What follows are my rememberings of artworks, stuff and other accumulations that I have come across this past year in my encounters with your work. These are not memories of momentary engagements, like the ones I have walking slowly through a museum or gallery, glancing at the artworks and artefacts as I make way to a particular destination. Most likely this will be an object, sculpture, singular or plural, that I value, find interesting, that challenges me or I just like the look of, as I concentrate my gaze for 5 minutes, more or less. No, these things that I am writing about I have engaged with for longer as I experience them throughout the tutorial or convenor session: a space where conversations are caught in the visual, audio and tactile experiences that influence and reshape my participation with the stuff in front of me. There I can allow my thoughts to meander and enter other experiences and other memories, to make connections with other things, like those that interest me in realms of anthropology, material culture and science. Here I can recount this process, this movement, from the stuff of the world to these words on a screen — a movement through imagination, a process fuelled by my fascination with everyday stuff.
There are two objects sat on the convenor room floor. I first came across them as prototypes in a tutorial and now they have been made into two similarly shaped objects produced in different materials. I find it difficult to determine what they are made of by just looking at them. They are white in colour, but not the same white.
As soon as I enter this room in the Tate gallery this work demands my attention: Richard Tuttle’s piece in the permanent collection at Tate Modern, titled ‘8th Paper Octagonal’ 1970, bond paper and wheat paste. It is a white cut-out paper shape that has been glued to the wall absolutely flat, and yet stands out so prominently due to the fact it is a different white to the rest of the walls in the gallery. When two whites sit next to each other I can really notice their different hue and tonality, like the objects on the floor in the convenor, precisely placed next to each other and holding their personal and unique whiteness. I imagine how each white object would feel, different in texture, temperature and weight if I were to hold them both. However, in observing them I gauge the difficulty of picking them up at the same time. They are just a bit too big. But I can imagine picking up one at a time and holding each comfortably in my arms. I can tell that they have smooth surfaces by the light reflecting off of them. Not too smooth, like glazed porcelain, but more like unglazed biscuit fired porcelain: matt whites that absorbs rather than reflect the light streaming in from the window close by. I have a rough idea of how heavy they are, drawing from the experience of handling objects of a similar size and made of the materials ‘I think’ these works might be composed of.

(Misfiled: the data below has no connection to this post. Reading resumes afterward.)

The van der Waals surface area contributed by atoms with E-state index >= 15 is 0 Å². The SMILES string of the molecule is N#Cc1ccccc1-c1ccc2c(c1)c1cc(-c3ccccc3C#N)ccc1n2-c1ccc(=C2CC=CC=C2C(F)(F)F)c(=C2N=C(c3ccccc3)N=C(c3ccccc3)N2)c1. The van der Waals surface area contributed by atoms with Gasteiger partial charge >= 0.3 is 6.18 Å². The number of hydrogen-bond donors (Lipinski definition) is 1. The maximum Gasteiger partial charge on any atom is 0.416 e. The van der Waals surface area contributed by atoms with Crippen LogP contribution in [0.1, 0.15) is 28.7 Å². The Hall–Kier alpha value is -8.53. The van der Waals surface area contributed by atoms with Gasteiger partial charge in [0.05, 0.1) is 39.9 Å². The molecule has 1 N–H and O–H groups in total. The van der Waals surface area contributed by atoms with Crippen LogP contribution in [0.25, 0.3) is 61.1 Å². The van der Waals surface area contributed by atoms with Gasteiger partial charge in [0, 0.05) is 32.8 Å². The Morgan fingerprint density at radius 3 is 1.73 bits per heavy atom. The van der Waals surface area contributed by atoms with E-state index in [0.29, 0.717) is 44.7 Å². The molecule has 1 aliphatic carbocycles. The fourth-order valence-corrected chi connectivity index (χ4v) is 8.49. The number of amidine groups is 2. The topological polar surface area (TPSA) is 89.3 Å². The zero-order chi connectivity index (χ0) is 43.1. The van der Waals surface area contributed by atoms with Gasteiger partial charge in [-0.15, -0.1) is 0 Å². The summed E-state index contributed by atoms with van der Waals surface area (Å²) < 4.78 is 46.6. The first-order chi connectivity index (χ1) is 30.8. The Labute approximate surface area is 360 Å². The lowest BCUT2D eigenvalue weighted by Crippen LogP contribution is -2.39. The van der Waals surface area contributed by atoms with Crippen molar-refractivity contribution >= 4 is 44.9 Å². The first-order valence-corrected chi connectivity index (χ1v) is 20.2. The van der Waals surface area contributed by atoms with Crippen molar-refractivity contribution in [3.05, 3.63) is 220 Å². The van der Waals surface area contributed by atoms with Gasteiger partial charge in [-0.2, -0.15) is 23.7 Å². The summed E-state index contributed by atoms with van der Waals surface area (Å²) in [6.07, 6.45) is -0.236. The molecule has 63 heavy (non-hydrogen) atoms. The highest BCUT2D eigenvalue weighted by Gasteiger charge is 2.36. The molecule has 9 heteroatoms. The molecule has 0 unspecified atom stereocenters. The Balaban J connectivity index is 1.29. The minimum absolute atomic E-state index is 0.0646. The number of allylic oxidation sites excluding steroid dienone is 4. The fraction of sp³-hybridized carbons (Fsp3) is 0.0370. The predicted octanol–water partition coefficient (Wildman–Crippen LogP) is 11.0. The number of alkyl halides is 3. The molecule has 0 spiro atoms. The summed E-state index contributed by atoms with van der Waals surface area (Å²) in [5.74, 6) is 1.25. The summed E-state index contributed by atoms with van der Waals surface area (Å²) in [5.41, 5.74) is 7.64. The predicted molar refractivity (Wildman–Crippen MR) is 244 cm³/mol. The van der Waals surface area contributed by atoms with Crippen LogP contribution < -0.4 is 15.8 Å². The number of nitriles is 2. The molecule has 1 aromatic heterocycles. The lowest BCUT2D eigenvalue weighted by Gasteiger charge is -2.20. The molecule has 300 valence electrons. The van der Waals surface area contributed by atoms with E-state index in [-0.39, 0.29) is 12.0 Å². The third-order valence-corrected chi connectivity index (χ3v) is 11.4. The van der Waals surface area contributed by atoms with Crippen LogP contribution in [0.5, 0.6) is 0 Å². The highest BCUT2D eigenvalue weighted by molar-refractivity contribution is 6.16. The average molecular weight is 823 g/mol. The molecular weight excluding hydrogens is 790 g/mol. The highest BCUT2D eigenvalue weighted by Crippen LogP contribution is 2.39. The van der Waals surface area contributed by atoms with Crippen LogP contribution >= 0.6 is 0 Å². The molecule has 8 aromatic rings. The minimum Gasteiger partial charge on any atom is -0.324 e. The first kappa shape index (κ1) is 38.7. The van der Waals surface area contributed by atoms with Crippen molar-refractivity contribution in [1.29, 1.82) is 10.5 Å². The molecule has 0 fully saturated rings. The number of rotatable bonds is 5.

It is only through handing lots of comparable materials that one can really understand the subtlety of their weight. Visiting the Institute of Making at UCL, where they have a library of materials, I stand looking along a trestle table laid out with a grid of cubes of exactly the same dimensions, but made of different materials. There is everything from foam types to a range of wood samples and I spend a long time picking up two at a time to compare the feeling of the different blocks. I pay attention to the weight, temperature, texture and stability of the selected two materials sitting in the palm of my hands. I run my fingers around to feel the subtle differences of their surfaces, such as a bump or an indentation, which might reveal information about the materials’ inner properties. For example, a scratch might uncover a soft interior, or a swell might communicate a possible chemical reaction that has caused the material to expand — like when fungi or weeds push up from under tarmac, just before they crack through the surface and into the natural light. In fact, most of the material cubes were pretty perfect, cut precisely with little damage to them, but there was the occasional small dent from wear and tear, probably caused by people like me picking them up and occasionally dropping them on the floor, or catching them on other blocks when returning them to their allocated slot.